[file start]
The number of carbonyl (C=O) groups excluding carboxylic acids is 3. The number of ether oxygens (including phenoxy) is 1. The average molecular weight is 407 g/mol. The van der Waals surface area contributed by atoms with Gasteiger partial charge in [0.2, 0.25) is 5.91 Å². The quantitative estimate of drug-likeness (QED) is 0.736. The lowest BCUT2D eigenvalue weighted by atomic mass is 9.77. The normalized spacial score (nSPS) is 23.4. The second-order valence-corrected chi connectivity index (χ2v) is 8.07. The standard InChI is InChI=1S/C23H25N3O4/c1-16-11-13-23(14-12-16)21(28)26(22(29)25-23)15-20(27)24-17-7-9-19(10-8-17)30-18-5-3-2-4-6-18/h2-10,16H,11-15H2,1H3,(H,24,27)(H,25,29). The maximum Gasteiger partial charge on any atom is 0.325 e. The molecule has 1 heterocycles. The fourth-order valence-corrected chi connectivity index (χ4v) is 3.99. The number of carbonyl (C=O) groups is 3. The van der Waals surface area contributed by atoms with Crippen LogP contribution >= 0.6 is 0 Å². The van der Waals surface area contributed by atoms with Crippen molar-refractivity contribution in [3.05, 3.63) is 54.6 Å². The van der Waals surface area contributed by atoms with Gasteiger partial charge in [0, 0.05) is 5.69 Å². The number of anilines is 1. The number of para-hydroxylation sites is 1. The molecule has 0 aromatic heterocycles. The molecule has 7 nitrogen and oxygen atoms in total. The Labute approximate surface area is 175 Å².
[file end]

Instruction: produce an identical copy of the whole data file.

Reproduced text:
The number of carbonyl (C=O) groups excluding carboxylic acids is 3. The number of ether oxygens (including phenoxy) is 1. The average molecular weight is 407 g/mol. The van der Waals surface area contributed by atoms with Gasteiger partial charge in [0.2, 0.25) is 5.91 Å². The quantitative estimate of drug-likeness (QED) is 0.736. The lowest BCUT2D eigenvalue weighted by atomic mass is 9.77. The normalized spacial score (nSPS) is 23.4. The second-order valence-corrected chi connectivity index (χ2v) is 8.07. The standard InChI is InChI=1S/C23H25N3O4/c1-16-11-13-23(14-12-16)21(28)26(22(29)25-23)15-20(27)24-17-7-9-19(10-8-17)30-18-5-3-2-4-6-18/h2-10,16H,11-15H2,1H3,(H,24,27)(H,25,29). The maximum Gasteiger partial charge on any atom is 0.325 e. The molecule has 1 heterocycles. The fourth-order valence-corrected chi connectivity index (χ4v) is 3.99. The number of carbonyl (C=O) groups is 3. The van der Waals surface area contributed by atoms with Crippen LogP contribution >= 0.6 is 0 Å². The van der Waals surface area contributed by atoms with Crippen molar-refractivity contribution in [3.05, 3.63) is 54.6 Å². The van der Waals surface area contributed by atoms with Gasteiger partial charge in [0, 0.05) is 5.69 Å². The number of anilines is 1. The number of para-hydroxylation sites is 1. The molecule has 0 aromatic heterocycles. The molecule has 7 nitrogen and oxygen atoms in total. The Labute approximate surface area is 175 Å².